AHA RADIO: Pioneer also brought another Internet radio service, Aha Radio, to two of its navigation systems, the AVIC-X930BT and AVIC-Z130BT, to be available in March for a suggested price of $800 and $1,200, respectively. Using an iPhone with the free Aha Radio Mobile App connected to the new AVIC systems, users can listen to traffic conditions and Facebook and Twitter updates; they can access podcasts and other services such as the “Hungry” and “Coffee” stations, which deliver vicinity search results and directions to restaurant categories listed on Yelp.
Parrot says its Asteroid system is coming to the U.S. by mid-year. It lets drivers make hands-free phone calls, listen to music from various sources and connect to GPS or the Internet. ASTEROID: Parrot says its new Asteroid system lets drivers make hands-free phone calls, listen to music from various sources and connect to GPS or the Internet. The car receiver with Web service apps uses the Android operating system. Asteroid enables listening to music from various sources: USB key, iPhone/iPod, MP3 player, SD card and now Web radio stations where 3G connectivity is available. Music files can also be sent on the car receiver from a mobile phone and via Bluetooth. Parrot says Asteroid will be available in Europe in the first quarter of 2011 and in the U.S. in the second quarter. Price is to be announced.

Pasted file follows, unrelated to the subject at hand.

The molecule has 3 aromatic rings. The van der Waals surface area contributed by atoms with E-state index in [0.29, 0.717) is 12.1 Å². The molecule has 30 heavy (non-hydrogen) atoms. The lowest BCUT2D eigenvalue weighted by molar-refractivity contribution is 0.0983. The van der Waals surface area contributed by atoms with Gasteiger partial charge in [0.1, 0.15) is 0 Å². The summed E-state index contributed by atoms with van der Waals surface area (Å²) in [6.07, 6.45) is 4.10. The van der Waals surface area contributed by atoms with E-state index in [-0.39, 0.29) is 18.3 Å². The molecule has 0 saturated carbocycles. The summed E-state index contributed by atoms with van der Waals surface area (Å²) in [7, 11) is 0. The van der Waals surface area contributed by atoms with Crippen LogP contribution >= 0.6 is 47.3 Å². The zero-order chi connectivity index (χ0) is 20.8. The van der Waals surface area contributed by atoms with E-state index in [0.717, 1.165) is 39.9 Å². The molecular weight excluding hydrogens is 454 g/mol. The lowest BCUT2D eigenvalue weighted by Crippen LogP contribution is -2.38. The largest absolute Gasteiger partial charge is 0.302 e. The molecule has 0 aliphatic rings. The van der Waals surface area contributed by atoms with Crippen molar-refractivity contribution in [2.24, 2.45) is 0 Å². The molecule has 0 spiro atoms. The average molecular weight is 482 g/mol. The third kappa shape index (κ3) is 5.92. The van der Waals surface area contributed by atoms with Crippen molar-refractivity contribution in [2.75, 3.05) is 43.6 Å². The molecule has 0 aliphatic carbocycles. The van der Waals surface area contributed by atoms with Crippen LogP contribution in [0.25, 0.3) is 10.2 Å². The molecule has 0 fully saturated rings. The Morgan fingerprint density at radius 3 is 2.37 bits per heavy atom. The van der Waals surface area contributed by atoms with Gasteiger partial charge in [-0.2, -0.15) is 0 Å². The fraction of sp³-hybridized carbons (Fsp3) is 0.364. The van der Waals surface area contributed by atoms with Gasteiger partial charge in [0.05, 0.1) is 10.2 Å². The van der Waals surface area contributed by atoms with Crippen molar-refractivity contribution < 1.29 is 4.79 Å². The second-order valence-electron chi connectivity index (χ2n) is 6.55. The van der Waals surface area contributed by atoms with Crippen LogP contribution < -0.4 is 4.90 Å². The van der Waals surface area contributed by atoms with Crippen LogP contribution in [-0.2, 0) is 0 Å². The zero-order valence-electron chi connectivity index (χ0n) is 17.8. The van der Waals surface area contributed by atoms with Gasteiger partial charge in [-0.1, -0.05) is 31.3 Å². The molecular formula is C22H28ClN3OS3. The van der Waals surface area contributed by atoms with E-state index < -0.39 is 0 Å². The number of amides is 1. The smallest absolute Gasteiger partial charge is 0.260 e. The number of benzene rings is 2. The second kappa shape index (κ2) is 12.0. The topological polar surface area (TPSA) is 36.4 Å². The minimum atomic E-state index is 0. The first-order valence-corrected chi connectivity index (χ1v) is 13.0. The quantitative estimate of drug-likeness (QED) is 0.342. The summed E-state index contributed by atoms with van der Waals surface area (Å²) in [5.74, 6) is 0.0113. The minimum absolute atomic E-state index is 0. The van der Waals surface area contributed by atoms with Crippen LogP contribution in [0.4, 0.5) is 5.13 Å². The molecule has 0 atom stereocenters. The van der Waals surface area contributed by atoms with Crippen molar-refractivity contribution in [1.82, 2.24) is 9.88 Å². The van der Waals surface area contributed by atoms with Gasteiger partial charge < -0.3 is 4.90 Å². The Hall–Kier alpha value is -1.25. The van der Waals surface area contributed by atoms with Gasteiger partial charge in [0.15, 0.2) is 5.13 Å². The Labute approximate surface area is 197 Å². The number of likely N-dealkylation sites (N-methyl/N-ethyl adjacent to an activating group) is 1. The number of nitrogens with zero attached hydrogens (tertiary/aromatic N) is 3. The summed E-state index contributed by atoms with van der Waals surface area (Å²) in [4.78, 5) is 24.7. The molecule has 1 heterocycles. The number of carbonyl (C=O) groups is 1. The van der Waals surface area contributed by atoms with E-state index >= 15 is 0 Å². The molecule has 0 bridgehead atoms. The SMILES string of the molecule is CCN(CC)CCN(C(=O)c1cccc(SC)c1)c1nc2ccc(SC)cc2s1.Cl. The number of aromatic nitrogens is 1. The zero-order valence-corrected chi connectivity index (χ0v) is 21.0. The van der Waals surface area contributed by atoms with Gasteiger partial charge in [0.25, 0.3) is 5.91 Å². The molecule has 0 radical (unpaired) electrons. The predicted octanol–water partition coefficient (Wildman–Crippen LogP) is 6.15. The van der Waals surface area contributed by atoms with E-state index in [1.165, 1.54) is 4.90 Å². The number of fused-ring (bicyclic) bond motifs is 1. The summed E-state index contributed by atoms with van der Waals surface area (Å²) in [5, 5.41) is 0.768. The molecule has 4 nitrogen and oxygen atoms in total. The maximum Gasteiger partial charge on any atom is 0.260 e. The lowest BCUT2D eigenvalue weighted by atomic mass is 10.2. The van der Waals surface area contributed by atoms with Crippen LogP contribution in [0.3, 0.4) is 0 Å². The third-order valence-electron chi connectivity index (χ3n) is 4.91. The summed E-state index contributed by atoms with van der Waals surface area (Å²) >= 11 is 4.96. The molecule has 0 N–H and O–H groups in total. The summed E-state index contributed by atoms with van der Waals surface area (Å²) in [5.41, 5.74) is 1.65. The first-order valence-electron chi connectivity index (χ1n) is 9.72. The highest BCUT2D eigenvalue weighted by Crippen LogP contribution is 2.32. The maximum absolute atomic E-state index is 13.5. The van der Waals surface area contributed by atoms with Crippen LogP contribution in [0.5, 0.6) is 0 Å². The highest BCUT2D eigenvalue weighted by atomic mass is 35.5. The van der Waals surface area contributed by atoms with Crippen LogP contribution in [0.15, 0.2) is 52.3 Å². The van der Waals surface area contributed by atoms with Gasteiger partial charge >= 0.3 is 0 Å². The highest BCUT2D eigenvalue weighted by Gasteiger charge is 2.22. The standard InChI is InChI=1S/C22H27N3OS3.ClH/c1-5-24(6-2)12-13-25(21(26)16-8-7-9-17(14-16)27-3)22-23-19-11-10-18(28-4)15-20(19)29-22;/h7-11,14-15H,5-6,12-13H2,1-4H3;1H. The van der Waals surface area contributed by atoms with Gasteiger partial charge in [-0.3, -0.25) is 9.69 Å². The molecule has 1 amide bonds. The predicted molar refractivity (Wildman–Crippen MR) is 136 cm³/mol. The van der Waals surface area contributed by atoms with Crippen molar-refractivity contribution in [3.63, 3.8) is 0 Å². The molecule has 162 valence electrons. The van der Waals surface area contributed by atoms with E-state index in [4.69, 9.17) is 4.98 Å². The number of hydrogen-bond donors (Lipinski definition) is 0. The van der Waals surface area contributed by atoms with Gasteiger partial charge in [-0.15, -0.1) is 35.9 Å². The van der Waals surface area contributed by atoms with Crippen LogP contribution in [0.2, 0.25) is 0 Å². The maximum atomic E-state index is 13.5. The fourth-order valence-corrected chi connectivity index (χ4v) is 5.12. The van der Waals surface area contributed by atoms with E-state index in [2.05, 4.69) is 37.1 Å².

SONY: The company’s mobile electronics division launched its first two head units with Pandora Link to control a Pandora app on a USB-connected iPhone, as well as on Bluetooth-connected BlackBerry and Android smartphones. Both satellite- and HD Radio-ready units ship this summer. Price is to be announced.
Home Internet radios:
Users push to eject an iPod/iPhone dock on the Contour Internet radio from Pure. PURE: The U.K.-based company offered three Internet radios to U.S. consumers last year. Now it has introduced two additional Wi-Fi-equipped Internet radios.
With Contour, users push to eject an iPod/iPhone dock. It includes video outputs so users can view videos from their iPhone or iPod on their TV. Contour will list for $299. The portable One Flow provides up to 20 hours of listening per charge when used with optional rechargeable ChargePak. Pure also announced an i-20 iPod/iPhone dock. One Flow and i-20 are available at the pure.com/us/store for list $149 and $99, respectively.